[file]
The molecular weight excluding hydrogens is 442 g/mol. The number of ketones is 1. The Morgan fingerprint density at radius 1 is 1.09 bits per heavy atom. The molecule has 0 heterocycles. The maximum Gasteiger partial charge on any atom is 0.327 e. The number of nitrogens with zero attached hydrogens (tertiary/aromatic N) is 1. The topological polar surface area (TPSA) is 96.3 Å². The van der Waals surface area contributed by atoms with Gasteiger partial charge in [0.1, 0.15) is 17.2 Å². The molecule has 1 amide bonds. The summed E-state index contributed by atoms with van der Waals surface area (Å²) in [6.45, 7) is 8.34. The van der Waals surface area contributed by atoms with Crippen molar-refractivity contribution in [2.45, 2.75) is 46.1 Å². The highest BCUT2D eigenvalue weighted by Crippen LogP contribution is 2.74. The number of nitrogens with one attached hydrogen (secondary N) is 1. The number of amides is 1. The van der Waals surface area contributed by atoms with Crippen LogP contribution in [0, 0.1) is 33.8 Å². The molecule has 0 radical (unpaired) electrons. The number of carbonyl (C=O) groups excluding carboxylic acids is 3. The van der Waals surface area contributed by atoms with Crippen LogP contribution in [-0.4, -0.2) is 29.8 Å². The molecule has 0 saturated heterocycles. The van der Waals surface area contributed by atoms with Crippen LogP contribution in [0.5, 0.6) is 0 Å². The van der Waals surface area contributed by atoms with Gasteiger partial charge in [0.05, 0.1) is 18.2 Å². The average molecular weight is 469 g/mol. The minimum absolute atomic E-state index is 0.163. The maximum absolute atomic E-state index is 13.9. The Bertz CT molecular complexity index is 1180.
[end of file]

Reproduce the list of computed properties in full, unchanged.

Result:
The molecular weight excluding hydrogens is 442 g/mol. The number of ketones is 1. The Morgan fingerprint density at radius 1 is 1.09 bits per heavy atom. The molecule has 0 heterocycles. The maximum Gasteiger partial charge on any atom is 0.327 e. The number of nitrogens with zero attached hydrogens (tertiary/aromatic N) is 1. The topological polar surface area (TPSA) is 96.3 Å². The van der Waals surface area contributed by atoms with Gasteiger partial charge in [0.1, 0.15) is 17.2 Å². The molecule has 1 amide bonds. The summed E-state index contributed by atoms with van der Waals surface area (Å²) in [6.45, 7) is 8.34. The van der Waals surface area contributed by atoms with Crippen molar-refractivity contribution in [2.45, 2.75) is 46.1 Å². The highest BCUT2D eigenvalue weighted by Crippen LogP contribution is 2.74. The number of nitrogens with one attached hydrogen (secondary N) is 1. The number of amides is 1. The van der Waals surface area contributed by atoms with Crippen LogP contribution in [0, 0.1) is 33.8 Å². The molecule has 0 radical (unpaired) electrons. The number of carbonyl (C=O) groups excluding carboxylic acids is 3. The van der Waals surface area contributed by atoms with Crippen LogP contribution in [-0.4, -0.2) is 29.8 Å². The molecule has 0 saturated heterocycles. The van der Waals surface area contributed by atoms with Crippen LogP contribution in [0.5, 0.6) is 0 Å². The van der Waals surface area contributed by atoms with Gasteiger partial charge in [0.05, 0.1) is 18.2 Å². The average molecular weight is 469 g/mol. The minimum absolute atomic E-state index is 0.163. The maximum absolute atomic E-state index is 13.9. The Bertz CT molecular complexity index is 1180.